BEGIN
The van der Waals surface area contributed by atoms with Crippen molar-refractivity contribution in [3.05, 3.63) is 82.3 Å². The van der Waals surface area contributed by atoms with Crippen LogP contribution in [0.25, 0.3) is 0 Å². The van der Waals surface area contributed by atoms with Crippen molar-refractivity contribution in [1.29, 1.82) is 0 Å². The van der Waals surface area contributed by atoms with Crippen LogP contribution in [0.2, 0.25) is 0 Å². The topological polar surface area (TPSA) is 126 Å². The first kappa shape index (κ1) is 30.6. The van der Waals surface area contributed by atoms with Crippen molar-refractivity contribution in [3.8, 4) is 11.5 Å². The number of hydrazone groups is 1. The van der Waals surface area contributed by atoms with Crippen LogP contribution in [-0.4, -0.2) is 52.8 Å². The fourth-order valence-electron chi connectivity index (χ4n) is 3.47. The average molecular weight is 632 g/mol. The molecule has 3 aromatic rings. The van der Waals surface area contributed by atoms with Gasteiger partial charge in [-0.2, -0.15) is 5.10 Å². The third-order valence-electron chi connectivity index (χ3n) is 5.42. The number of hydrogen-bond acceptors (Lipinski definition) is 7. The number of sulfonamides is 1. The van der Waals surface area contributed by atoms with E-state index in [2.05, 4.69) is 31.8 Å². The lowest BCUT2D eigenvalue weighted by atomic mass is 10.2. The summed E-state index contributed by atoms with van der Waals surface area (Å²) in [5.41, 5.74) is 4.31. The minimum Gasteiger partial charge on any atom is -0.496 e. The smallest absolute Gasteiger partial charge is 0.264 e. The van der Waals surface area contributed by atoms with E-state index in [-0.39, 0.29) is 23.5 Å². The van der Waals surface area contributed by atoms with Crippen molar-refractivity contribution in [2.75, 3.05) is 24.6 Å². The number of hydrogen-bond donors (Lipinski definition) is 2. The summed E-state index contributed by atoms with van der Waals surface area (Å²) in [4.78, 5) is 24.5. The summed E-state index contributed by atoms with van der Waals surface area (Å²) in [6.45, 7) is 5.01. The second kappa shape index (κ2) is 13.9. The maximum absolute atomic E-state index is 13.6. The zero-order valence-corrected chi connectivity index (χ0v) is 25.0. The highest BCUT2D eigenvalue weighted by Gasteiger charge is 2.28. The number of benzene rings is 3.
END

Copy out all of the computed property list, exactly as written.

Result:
The van der Waals surface area contributed by atoms with Crippen molar-refractivity contribution in [3.05, 3.63) is 82.3 Å². The van der Waals surface area contributed by atoms with Crippen LogP contribution in [0.25, 0.3) is 0 Å². The van der Waals surface area contributed by atoms with Crippen molar-refractivity contribution in [1.29, 1.82) is 0 Å². The van der Waals surface area contributed by atoms with Crippen LogP contribution in [0.2, 0.25) is 0 Å². The topological polar surface area (TPSA) is 126 Å². The first kappa shape index (κ1) is 30.6. The van der Waals surface area contributed by atoms with Crippen molar-refractivity contribution in [3.8, 4) is 11.5 Å². The number of hydrazone groups is 1. The van der Waals surface area contributed by atoms with Crippen LogP contribution in [-0.4, -0.2) is 52.8 Å². The fourth-order valence-electron chi connectivity index (χ4n) is 3.47. The average molecular weight is 632 g/mol. The molecule has 3 aromatic rings. The van der Waals surface area contributed by atoms with Gasteiger partial charge in [-0.2, -0.15) is 5.10 Å². The third-order valence-electron chi connectivity index (χ3n) is 5.42. The number of hydrogen-bond acceptors (Lipinski definition) is 7. The number of sulfonamides is 1. The van der Waals surface area contributed by atoms with E-state index in [2.05, 4.69) is 31.8 Å². The lowest BCUT2D eigenvalue weighted by atomic mass is 10.2. The summed E-state index contributed by atoms with van der Waals surface area (Å²) in [5.41, 5.74) is 4.31. The minimum Gasteiger partial charge on any atom is -0.496 e. The smallest absolute Gasteiger partial charge is 0.264 e. The van der Waals surface area contributed by atoms with E-state index in [-0.39, 0.29) is 23.5 Å². The van der Waals surface area contributed by atoms with Crippen molar-refractivity contribution in [2.75, 3.05) is 24.6 Å². The number of hydrogen-bond donors (Lipinski definition) is 2. The summed E-state index contributed by atoms with van der Waals surface area (Å²) in [4.78, 5) is 24.5. The summed E-state index contributed by atoms with van der Waals surface area (Å²) in [6.45, 7) is 5.01. The second kappa shape index (κ2) is 13.9. The maximum absolute atomic E-state index is 13.6. The zero-order valence-corrected chi connectivity index (χ0v) is 25.0. The highest BCUT2D eigenvalue weighted by Gasteiger charge is 2.28. The number of benzene rings is 3.